Homelessness and Employment: A Canadian Perspective


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Presentation given by Bayla Kolk, Associate Assistant Deputy Minister, Income Security and Social Development, Canada at a FEANTSA Conference on "Multiple Barriers, Multiple Solutions: Inclusion into and through Employment for People who are homeless ", Zaragoza, Spain, 2007

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Homelessness and Employment: A Canadian Perspective

  1. 1. Homelessness and Employment: A Canadian Perspective Bayla Kolk, Associate Assistant Deputy Minister Human Resources and Social Development Canada Government of Canada October 19, 2007
  2. 2. Canada’s Homelessness Partnering Strategy (HPS) Goal of Canada’s HPS is to prevent and reduce homelessness and includes three initiatives:  Homelessness Partnership Initiative – addresses needs of designated, outreach and Aboriginal communities;  Surplus Federal Real Property for Homelessness Initiative – makes surplus federal property and land available to communities for projects to alleviate homelessness; and  Homelessness Accountability Network – strengthens program accountability, develops knowledge, and reinforces the importance of community networks and sharing of best practices. The HPS is predicated on:  Fostering partnerships to maximize outcomes  Housing-first approach  Community-based  Targeted and accountable investments 2
  3. 3. DiagnostiqueHomeless persons in Canada can be categorized in two broad categories:- Chronic homeless persons: This group faces multiple barriers and needs ongoing care and support to stay off the streets.- Situational homeless persons: Those who have faced serious economic downturns or family instability, but nonetheless have good prospects to overcome homelessness if given the proper supports. Employment programming can be effective when targeted at this section of the homeless population because in many instances lack of employment is the single barrier preventing them from escaping homelessness. 3
  4. 4. Barriers to Employment Faced by Homeless IndividualsHomeless people are often motivated to work and represent anuntapped source of labour but face multiple barriers preventing themfrom achieving employment and escaping homelessness:  Lack of a permanent and secure residence  Physical and/or mental health issues  Addiction issues  Criminal involvement  Lack of education and training  Lack of transportation  Irregular employment histories 4
  5. 5. Labour Market Mobility Canadians often migrate from one part of the country to the other in search of employment opportunities in booming economies -- similar to citizens across EU nations. In most of the booming regions, the cost of accommodation is proportional to economic growth, which makes it difficult for low-end job holders to meet ends including housing needs. This results in a class of “working homeless”. Immigrants tend to move to big cities to increase employment opportunities, but most end up with jobs that do not adequately compensate for their level of education and experience. They add to the at-risk homeless population. 5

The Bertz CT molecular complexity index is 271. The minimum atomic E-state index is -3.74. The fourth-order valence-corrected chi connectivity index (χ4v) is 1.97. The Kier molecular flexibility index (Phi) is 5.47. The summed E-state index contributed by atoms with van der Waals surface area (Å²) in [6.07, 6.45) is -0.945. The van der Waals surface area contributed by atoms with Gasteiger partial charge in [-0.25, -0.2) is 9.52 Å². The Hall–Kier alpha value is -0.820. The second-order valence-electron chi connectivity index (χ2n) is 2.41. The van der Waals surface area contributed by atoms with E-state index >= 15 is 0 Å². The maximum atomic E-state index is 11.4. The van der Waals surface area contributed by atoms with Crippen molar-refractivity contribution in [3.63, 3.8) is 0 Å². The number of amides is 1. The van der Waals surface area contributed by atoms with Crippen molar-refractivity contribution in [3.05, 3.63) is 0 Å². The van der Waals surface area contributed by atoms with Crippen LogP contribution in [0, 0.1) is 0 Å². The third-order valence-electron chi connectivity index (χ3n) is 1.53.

6. 6. Holistic Approach to Homelessness and Employment Research indicates that job training programs for homeless people should include comprehensive assessments, holistic interventions (access to health, social, educational programming) and ongoing case management in order to be successful. A holistic range of services and supports entails cooperation and coordination among social service agencies, employers, and governments at different levels. Given the marginal and unstable employment that characterizes employment for low-wage or homeless individuals, laws and regulations are important to prevent exploitation. 6
  7. 7. Best Practices in Canada Stella Burry Community Services in St. John’s, Newfoundland, is a social service agency utilizing integrated programming to provide education and employment services alongside counselling, supportive housing and affordable housing assistance. In Toronto, Ontario, Evas Phoenix works with business, labour and community partners to provide housing for 50 youth for up to a full year, as well as employment and pre-apprenticeship programs. Street Youth Job Action is an initiative that provides mentoring and development opportunities for homeless youth in Vancouver, British Columbia. The project gives youth an opportunity to learn a set of skills and behaviours to prepare them for the workforce. 7
  8. 8. Concluding Remarks Ending homelessness requires addressing multiple barriers and closing the gap between incomes and housing costs – jobs that pay a living wage are critical. HPS: working to fully integrate homelessness and employment into the overall thematic structure of the Strategy, as a policy imperative, so that meaningful employment can play an integral part in supporting people in their move out of homelessness and into self-sufficiency. FEANTSA’s focus on homelessness and employment is helpful to policy development in Canada. Lessons learned in addressing employment and homelessness in Europe and Canada contribute to a shared body of knowledge that will help strengthen responses. 8